How Many Keywords Should You Have?

Those that are new to the SEO game and those that don't do SEO for a living often want to know how many keywords they should have. This question is one that intuitively seems valid, but is also one that I believe indicates an SEO approach with the wrong emphasis. What's disappointing is when SEO professionals (agencies and consultants alike) don't step up to educate their clients and instead go along with whatever the client arbitrarily decides is right be it a desire to optimize for 10, 20, or 100 keywords.

The fact is there is no right number of keywords for every situation. This should be apparent just from looking at the number of pages a site has — a big site can have more keyword targets than a small site. In addition, focusing on a preset number of keywords and ignoring opportunities because something is not on a list is silly. SEO is about attracting traffic to a website and then doing something meaningful with that traffic. Obtaining good rankings for a particular keyword in and of itself is not much of an accomplishment.

A better approach to the whole keyword list creation effort is to develop a list that is representative of your website. By representative I mean that a good ranking for a particular keyword likely means that your site is strong in that area and has solid rankings with similar keywords. It's an assumption, but a fairly safe one if you know what you're doing. Strength in a particular area can then be built upon iteratively until you achieve significant increases in traffic.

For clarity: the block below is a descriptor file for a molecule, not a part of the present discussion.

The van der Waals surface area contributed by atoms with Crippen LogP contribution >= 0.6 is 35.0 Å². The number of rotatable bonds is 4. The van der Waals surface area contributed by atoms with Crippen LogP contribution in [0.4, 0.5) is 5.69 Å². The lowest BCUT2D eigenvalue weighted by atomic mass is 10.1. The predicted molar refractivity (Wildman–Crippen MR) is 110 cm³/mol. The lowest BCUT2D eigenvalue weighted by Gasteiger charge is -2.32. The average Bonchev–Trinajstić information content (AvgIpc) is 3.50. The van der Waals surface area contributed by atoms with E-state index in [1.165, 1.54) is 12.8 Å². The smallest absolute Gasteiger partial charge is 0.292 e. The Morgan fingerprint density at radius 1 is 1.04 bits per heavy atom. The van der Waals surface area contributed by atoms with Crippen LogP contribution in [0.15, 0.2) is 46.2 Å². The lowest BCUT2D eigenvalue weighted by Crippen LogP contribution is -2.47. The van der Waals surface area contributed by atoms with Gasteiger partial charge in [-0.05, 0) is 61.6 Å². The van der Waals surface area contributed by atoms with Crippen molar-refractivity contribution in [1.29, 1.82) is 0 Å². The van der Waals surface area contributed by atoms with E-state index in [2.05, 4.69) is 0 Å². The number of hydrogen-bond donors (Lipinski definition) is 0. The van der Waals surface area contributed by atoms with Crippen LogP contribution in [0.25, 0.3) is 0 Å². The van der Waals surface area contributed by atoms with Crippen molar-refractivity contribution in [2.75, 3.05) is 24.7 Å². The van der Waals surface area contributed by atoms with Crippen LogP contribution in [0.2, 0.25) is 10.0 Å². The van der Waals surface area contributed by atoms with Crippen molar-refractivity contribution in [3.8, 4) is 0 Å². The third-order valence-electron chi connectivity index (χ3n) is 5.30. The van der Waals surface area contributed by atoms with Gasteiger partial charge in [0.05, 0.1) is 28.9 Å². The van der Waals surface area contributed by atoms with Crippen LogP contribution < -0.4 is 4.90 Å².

For example, assume you have a site that lists 10,000 movie theaters across the US. You could create a list using different approaches including picking:

  1. The 10 most often searched for theater keywords.
  2. All 10,000 movie theater names.
  3. Selecting a list that includes both popular terms AND a representative sample of movie theater names.

The first option is the least useful because there's little intelligence to be gathered from such a small list. The second option certainly covers all of the bases, but the list is going to require a lot of maintenance. That leaves the last option which, not surprisingly, is my preferred approach. With a representative list you will be able to:

  • Keep reporting efforts from becoming too time consuming.
  • Generate reports that are meaningful and actionable e.g. if half of the movie theater rankings you once had decrease then it's likely that rankings for movie theater keywords you aren't tracking also dropped.
  • Avoid suffering from analysis paralysis by having too much data to wrap your head around. Don't laugh at this one. A pile of data is as likely to stun a client as it is to enlighten.

So why do SEO companies prefer the number of keywords route? Because it makes it easy to limit the scope of a contract when it spells out a certain number of keywords. After all, if a contract says 10 keywords then you can stop working after you've optimized for those 10 keywords regardless of whether those keywords translate in to increased revenue.

Building a representative list isn't easy though. And while I could walk you through my technique, it's be easier for everyone if I just pointed you to already created documentation by the good folks at Pole Position Marketing. There's also a section on keyword research in Dan Thie's SEO Fast Start eBook.

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